Simply patching the WAN of the wireless router to the primary router (or switch) does NOTHING to protect the network of the primary router. All clients of the wireless router now have access to the upstream network of the primary router! If anything, the patrons are protected from the library’s network thanks to the wireless router’s firewall.

I suppose if the switch is configured w/ VLANs, it’s possible to prevent this. But it’s still tricky since you’d need to have three VLANs; one for the library, one for the patrons, and a third to route both independently to the Internet. So it can be done, but a bit tricky to implement, esp. if you’re new to VLANs and routing commands.

What would work better (and frankly be easier to implement) is to make the wireless router the primary (public) router, then place the library’s router behind it.

[cisco wrvs4400n](lan)<-- wire -->(wan)[cisco 1841] ](lan)<-- wire -->(lan)[switch]

Now the *library* is protected from patrons by the WAN’s firewall, yet the library can still see the patrons who are upstream.

And I would also enable AP Isolation on the wireless router to prevent patrons from accessing each other (does nothing to prevent wireless users from seeing/accessing any wired resources on that same router though).

The DMZ of either router is irrelevant since that only allows remote access through the firewall for remote users. And I just don’t see where anything involving remote access comes into play in this scenario. At least not based on the limited information provided so far.

As always when using multiple routers, each needs to use different networks (e.g., 192.168.1.x and 10.0.0.x).

But even using two routers is not without some risk. Because the WAN of the library’s router and patrons share the same network, there remains the possibility (if only remotely) of an ARP poisoning attack. IOW, someone could monitor ARP traffic of the patron network, determine the MAC address of the library router’s WAN, then spoof their own MAC address w/ that of the WAN, and create a MITM (Man In The Middle) attack. So everything that travels to and from the WAN of the library’s router also passes to and from the attacker! The attacker just sits there, monitoring traffic looking for things of interest, with no one the wiser. A very clever and almost impossible attack to detect while it’s happening.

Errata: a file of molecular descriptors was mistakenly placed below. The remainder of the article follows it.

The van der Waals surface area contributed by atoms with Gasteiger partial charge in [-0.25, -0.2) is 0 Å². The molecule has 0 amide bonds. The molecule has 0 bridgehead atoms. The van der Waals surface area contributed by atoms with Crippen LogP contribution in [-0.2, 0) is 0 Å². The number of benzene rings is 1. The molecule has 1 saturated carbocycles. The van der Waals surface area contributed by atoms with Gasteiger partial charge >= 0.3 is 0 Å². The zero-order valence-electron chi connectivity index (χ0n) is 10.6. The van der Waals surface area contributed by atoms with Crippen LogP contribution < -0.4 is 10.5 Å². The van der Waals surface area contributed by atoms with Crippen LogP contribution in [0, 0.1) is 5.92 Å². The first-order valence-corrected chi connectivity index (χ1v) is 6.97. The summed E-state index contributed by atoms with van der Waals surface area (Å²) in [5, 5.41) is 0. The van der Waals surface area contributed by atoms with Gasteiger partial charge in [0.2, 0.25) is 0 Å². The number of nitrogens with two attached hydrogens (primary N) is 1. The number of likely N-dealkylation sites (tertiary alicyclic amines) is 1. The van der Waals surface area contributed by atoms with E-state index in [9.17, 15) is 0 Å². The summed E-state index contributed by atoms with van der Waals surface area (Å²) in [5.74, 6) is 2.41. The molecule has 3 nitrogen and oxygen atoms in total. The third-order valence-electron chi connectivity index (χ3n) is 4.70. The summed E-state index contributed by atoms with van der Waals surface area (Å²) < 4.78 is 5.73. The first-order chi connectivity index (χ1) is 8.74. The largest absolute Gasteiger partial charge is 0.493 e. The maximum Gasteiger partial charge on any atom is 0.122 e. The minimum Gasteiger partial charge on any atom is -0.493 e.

Granted, we talking about what’s possible here, not necessarily what’s likely, but it illustrates how easily you can make a mistake and really mess up if you don’t know what to look for!

The best solution (at least if you’re only using hardware, not VLANs) is using three (3) routers in a Y configuration.

[patron router](lan)<-- wire -->(wan)[primary router](wan)<-- wire -->(lan)[library router]

Now ARP poisoning is not possible because the patrons and the library never share the same network, EVER. And now you could use the DMZ of the primary router and direct it to the library router’s WAN IP to permit remote access for library staff. Meanwhile, patrons have no remote access at all (which probably makes sense).